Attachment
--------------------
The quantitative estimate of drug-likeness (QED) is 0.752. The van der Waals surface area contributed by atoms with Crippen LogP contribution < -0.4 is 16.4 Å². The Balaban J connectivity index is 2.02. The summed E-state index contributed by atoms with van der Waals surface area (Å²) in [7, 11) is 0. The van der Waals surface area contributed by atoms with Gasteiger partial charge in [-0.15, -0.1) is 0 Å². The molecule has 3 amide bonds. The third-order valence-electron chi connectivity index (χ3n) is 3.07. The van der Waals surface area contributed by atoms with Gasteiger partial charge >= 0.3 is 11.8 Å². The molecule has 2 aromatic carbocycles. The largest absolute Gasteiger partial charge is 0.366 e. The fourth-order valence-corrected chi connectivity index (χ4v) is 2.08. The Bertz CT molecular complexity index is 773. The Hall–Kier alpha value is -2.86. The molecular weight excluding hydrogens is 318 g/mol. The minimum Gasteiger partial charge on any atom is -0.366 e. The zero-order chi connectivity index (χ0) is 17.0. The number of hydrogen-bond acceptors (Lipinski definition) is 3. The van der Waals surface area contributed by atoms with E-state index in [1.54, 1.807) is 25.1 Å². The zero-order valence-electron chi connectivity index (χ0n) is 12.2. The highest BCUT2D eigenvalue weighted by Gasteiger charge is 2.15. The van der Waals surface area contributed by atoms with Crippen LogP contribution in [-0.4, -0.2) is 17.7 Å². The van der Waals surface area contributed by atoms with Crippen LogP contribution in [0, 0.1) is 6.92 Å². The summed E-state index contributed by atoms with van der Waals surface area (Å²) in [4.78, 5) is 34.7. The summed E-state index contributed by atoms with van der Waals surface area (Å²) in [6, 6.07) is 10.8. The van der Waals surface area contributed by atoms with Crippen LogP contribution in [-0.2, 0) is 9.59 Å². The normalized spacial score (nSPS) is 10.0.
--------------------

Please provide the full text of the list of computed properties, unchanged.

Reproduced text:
The quantitative estimate of drug-likeness (QED) is 0.752. The van der Waals surface area contributed by atoms with Crippen LogP contribution < -0.4 is 16.4 Å². The Balaban J connectivity index is 2.02. The summed E-state index contributed by atoms with van der Waals surface area (Å²) in [7, 11) is 0. The van der Waals surface area contributed by atoms with Gasteiger partial charge in [-0.15, -0.1) is 0 Å². The molecule has 3 amide bonds. The third-order valence-electron chi connectivity index (χ3n) is 3.07. The van der Waals surface area contributed by atoms with Gasteiger partial charge >= 0.3 is 11.8 Å². The molecule has 2 aromatic carbocycles. The largest absolute Gasteiger partial charge is 0.366 e. The fourth-order valence-corrected chi connectivity index (χ4v) is 2.08. The Bertz CT molecular complexity index is 773. The Hall–Kier alpha value is -2.86. The molecular weight excluding hydrogens is 318 g/mol. The minimum Gasteiger partial charge on any atom is -0.366 e. The zero-order chi connectivity index (χ0) is 17.0. The number of hydrogen-bond acceptors (Lipinski definition) is 3. The van der Waals surface area contributed by atoms with E-state index in [1.54, 1.807) is 25.1 Å². The zero-order valence-electron chi connectivity index (χ0n) is 12.2. The highest BCUT2D eigenvalue weighted by Gasteiger charge is 2.15. The van der Waals surface area contributed by atoms with Crippen LogP contribution in [-0.4, -0.2) is 17.7 Å². The van der Waals surface area contributed by atoms with Crippen LogP contribution in [0, 0.1) is 6.92 Å². The summed E-state index contributed by atoms with van der Waals surface area (Å²) in [4.78, 5) is 34.7. The summed E-state index contributed by atoms with van der Waals surface area (Å²) in [6, 6.07) is 10.8. The van der Waals surface area contributed by atoms with Crippen LogP contribution in [-0.2, 0) is 9.59 Å². The normalized spacial score (nSPS) is 10.0.